Denuvo Drm Removed From Devil May Cry 5

Fans of floppy haircuts, giant swords, demons, and edgy grunge fashion rejoice. Devil May Cry 5 has finally received a Steam update that patches out its restrictive Denuvo DRM. Universally hated by even legitimate game owners, Denuvo’s anti-piracy technology has been accused of slowing down performance within Devil May Cry on PC.

Capcom has not officially announced this patch. Companies are, after all, often less than eager to draw attention to their own copyright protection methods. However, it has been detailed on SteamDB, which notes that nothing else about the game has changed. While unpopular with players, Digital Rights Management software is used to ensure that multiple computers aren’t playing the same game at the same time.

Denuvo’s painful reputation

Plenty of other big-budget AAA games have been hampered with Denuvo’s particularly frustrating brand of DRM. This is apparently done to “protect the gaming industry,” but it often has the result of slowing down performance. In some cases, it even requires a constant internet connection in order to run. As this leads to a subpar experience for legitimate customers, it’s difficult to tell whether the anti-piracy software actually discourages illegal game downloads.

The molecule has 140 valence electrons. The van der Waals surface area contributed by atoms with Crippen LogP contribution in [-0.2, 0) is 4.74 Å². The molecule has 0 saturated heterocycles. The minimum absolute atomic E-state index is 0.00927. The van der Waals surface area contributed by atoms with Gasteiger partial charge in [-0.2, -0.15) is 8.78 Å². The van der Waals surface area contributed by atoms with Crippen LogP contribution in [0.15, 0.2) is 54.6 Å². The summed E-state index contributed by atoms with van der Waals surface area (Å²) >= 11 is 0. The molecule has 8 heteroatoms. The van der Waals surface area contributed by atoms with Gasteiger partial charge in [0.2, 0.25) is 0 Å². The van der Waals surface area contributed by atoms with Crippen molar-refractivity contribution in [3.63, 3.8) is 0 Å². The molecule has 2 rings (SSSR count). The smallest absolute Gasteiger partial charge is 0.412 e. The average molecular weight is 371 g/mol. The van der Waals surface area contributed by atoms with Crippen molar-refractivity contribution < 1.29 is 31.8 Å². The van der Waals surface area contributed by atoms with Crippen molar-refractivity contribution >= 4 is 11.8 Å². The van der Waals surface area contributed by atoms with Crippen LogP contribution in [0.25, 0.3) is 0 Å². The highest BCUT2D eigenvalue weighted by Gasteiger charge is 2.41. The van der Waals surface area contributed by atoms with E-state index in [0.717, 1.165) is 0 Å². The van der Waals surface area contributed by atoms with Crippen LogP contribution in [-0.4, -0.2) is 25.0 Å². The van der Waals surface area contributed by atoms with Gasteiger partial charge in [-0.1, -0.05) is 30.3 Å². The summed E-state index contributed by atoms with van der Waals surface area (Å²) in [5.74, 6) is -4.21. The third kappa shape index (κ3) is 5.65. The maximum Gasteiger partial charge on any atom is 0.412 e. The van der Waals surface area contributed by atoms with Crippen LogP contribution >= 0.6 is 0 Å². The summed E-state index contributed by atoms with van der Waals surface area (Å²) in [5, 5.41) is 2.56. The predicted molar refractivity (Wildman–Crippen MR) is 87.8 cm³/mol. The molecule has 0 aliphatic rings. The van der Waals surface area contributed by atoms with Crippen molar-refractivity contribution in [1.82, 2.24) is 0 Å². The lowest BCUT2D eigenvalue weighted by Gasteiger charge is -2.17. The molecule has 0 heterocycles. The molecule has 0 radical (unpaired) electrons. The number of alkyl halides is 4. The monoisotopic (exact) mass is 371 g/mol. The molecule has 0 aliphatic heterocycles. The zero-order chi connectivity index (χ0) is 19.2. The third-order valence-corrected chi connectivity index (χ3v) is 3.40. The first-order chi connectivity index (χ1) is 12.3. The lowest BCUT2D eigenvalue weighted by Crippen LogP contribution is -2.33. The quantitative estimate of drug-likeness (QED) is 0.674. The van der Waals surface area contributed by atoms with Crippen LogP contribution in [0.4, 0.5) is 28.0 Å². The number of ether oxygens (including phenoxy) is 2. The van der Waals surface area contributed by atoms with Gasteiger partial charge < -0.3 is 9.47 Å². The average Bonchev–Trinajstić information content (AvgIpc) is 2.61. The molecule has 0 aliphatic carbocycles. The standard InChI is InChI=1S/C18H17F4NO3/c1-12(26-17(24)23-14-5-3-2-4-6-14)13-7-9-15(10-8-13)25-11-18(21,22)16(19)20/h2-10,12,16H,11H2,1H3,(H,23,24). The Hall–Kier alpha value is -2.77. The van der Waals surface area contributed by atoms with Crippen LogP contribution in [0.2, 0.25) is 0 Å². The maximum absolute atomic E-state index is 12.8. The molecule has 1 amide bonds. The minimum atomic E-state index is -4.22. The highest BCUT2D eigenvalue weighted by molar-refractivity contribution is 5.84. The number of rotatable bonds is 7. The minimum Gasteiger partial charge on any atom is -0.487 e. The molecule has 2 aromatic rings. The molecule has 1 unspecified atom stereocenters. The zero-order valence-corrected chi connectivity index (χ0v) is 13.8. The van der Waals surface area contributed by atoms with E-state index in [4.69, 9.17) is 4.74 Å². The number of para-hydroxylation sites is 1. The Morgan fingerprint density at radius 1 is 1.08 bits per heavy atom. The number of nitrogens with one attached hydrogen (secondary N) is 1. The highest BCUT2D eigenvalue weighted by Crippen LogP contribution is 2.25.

Devil May Cry 5 Denuvo Drm Removed

It didn’t take long after the release of Devil May Cry 5 on PC for players to find their own ways to deactivate Denuvo’s DRM, leading to a more enjoyable gaming experience and calling the software’s benefits into question. Clearly, someone involved with maintaining the game agrees, leading to the new patch.

Goodbye and good riddance

It’s not an uncommon practice for studios to use Denuvo for a brief period after a game’s initial launch, when the threat of piracy feels most acute. This time last year, for example, IO Interactive removed Denuvo from Hitman 2. With the holiday sales season concluded, they presumably felt that it was no longer needed.

While tech-savvy gamers have always found a way to disable or hack Denuvo’s DRM, the players who suffer the most are those not in the know. Such players might notice their games running slowly, without realizing the cause of the problem.

Now, these gamers may finally have the chance to play Devil May Cry 5 as it was intended. Assuming, that is, they haven’t already grown frustrated with the side effects of Denuvo’s presence within the game.

Matthew Loffhagen
Matthew first fell in love with games by watching his mother play on the Sega Master System, and has been enthralled by this weird and wonderful art form ever since. At age fourteen he had an argument with a professional game reviewer, at which point he vowed to become a game journalist himself out of spite. This petty motivation has been working well thus far.

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